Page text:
When acid rain was selected as one of the top ten “censored” stories of 1977, its toll was cited in terms of contaminated soil, damaged crops, dying trees, and dead fish. Today, acid rain may have become a household term but few people are aware of its devastating toll in human terms. There is now strong circumstantial evidence that acid rain is a significant threat to human health and lives — one of the “best kept secrets about airborne pollution.”
In 1986, the Brookhaven National Laboratory of New York estimated that acid rain annually kills 50,000 Americans plus 5,000 to 11,000 Canadians. Brookhaven claimed that two percent of all deaths in the U.S. and Canada were acid rain related. The Office of Technology Assessment (OTA), an advisory body to Congress, rated acid rain much more dangerous in 1988 than it had been in the previous three years. And, in 1984, the OTA estimated the annual American death toll due to acid rain at 50,000 to 200,000 — triple their estimate of just two years earlier.
While alarming, the OTA estimates may be conservative. In 1979, professors Robert Mendelsohn and Guy Orcutt of Yale University analyzed two million death certificates and another two million census observations. They concluded that acid rain contributed to 187,686 deaths that year, while directly causing another 23,756.
A recent study by Dr. Cedric Garland, Director of Cancer Epidemiology at the University of California at Berkeley, revealed a pattern of increased cancers occurring throughout the “acid rain belt” cutting across the northeast U.S. and eastern Canada. Statistics from the area appear to support Dr. Garland — during the five-year period of 1982-1986, deaths from lung cancer in Vermont rose 28 percent; breast cancer deaths increased from 77 in 1980 to 103 in 1986, a 34 percent increase.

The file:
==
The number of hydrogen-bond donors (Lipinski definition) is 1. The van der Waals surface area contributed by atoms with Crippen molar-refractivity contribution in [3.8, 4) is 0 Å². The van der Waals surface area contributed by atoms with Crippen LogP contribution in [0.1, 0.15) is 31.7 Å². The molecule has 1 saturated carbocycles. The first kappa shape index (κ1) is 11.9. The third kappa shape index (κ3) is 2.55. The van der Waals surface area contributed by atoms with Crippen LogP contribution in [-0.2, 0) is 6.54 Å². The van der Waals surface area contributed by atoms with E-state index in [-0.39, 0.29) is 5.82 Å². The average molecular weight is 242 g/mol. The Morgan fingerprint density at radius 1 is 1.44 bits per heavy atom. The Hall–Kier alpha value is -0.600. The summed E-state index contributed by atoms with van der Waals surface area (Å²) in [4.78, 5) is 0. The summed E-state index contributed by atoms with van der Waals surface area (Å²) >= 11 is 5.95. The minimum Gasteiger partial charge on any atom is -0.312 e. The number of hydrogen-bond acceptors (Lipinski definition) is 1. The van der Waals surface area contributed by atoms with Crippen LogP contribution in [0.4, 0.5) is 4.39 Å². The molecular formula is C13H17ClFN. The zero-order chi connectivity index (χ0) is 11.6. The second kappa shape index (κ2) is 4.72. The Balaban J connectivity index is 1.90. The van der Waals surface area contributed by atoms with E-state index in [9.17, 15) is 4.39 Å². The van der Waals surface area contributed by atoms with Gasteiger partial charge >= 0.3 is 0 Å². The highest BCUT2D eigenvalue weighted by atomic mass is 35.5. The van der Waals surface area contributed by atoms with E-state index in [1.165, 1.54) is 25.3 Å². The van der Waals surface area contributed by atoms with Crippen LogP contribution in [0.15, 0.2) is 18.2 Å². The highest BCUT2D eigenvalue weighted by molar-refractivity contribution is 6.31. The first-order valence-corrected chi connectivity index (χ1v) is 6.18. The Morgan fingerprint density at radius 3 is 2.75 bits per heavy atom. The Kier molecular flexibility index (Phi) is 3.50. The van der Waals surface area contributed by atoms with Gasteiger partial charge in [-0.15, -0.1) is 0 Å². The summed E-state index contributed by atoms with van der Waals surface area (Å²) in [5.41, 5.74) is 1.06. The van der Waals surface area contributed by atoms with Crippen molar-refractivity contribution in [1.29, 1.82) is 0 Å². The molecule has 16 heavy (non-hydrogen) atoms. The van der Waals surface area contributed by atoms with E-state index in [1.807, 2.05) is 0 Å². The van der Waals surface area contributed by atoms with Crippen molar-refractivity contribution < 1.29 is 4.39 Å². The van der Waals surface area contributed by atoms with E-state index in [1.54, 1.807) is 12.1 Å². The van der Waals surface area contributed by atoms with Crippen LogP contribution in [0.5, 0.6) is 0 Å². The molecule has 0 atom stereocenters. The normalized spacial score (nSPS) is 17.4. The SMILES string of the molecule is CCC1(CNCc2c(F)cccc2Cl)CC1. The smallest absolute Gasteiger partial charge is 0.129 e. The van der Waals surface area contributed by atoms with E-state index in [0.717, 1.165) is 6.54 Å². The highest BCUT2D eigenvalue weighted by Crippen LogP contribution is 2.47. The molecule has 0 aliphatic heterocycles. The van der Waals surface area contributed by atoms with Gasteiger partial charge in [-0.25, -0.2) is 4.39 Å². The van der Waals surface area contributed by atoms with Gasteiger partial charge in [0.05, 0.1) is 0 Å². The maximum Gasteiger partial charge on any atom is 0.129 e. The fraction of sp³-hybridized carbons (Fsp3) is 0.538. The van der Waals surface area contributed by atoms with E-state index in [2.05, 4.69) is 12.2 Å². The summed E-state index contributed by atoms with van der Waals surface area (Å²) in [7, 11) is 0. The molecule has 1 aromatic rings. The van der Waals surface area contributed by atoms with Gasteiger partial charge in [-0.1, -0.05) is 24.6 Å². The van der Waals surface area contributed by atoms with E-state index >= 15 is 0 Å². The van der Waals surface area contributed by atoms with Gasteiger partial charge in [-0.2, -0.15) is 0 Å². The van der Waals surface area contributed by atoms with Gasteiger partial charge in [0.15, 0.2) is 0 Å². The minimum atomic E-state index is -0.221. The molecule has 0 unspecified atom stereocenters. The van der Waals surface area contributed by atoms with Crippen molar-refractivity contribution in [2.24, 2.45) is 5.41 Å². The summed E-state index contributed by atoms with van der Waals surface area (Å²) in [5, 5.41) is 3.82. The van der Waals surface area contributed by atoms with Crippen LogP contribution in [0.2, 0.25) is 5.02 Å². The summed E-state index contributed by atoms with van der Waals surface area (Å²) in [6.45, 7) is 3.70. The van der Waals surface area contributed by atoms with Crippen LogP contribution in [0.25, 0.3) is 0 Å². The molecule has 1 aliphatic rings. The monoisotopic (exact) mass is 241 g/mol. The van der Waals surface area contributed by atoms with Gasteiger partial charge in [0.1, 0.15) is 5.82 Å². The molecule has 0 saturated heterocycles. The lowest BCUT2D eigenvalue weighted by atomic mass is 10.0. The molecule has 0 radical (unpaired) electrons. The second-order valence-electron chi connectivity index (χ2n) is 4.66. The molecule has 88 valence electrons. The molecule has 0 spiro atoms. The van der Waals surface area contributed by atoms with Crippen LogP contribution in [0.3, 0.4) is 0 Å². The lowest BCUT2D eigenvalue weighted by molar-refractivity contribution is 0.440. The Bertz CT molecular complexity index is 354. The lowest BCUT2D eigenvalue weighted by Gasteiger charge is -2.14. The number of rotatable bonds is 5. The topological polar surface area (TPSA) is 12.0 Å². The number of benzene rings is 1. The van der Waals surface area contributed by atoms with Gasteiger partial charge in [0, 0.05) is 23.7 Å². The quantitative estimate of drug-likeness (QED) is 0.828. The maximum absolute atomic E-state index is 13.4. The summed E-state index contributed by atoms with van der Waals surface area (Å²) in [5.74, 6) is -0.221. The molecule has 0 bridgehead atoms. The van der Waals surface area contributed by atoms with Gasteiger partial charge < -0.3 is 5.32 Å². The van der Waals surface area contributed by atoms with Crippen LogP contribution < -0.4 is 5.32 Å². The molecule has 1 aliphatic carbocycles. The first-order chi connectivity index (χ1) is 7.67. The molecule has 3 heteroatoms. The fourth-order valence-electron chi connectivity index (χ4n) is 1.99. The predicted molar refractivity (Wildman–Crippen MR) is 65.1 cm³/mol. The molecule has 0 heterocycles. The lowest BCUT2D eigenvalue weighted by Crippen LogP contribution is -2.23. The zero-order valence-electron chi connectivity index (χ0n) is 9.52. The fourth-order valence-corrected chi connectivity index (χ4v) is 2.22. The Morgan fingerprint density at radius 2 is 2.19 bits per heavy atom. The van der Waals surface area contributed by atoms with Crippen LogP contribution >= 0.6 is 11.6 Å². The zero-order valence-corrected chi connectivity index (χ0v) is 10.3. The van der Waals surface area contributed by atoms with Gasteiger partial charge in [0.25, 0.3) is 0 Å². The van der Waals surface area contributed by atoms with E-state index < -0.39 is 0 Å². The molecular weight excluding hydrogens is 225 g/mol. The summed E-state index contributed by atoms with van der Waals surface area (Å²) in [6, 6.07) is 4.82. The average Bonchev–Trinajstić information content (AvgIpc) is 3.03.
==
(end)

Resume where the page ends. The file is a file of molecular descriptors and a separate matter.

An early warning of the human dangers of acid rain was sounded 40 years ago. During Halloween, 1949, an inversion layer settled over Donors, Pennsylvania, for 24 hours. The smoke from coal-burning factories mingled with a cool fall rain, descending straight back to earth. When the inversion layer lifted, 21 people had died — the cause: irritation of lungs and breathing passages by atmospheric sulfates. The 21 were the first known American victims of acid rain, some 30 years before the term “acid rain” reached public awareness.
Statistical studies are just now beginning to document the harm done by toxic metals released by acid rain. Some, like lead, fall to earth with the acid itself; other toxic metals, including aluminum, mercury, and cadmium, both fall from the sky and are leached by acid runoff from rocks and soil. In addition to lethal metals, acid raindrops often contain man-made chemicals such as DDT and PCBs. And there is a strong likelihood that acid rain may be contributing to asbestos water pollution.
During the Reagan era, while acid-rain legislation was thwarted, acid rain would appear to have been causing Americans more respiratory disease than any source besides smoking. Nor is it just an American problem. In 1987, the United Nations Environment Program and the World Health Organization warned that acid rain now threatens the physical well-being of half a billion people worldwide.
VANGUARD PRESS, Jan 28-Feb 4, 1988, “Acid Rain Is Killing Five to 20 Times as Many Americans as AIDS,” by Merritt Clifton, pp 10-11.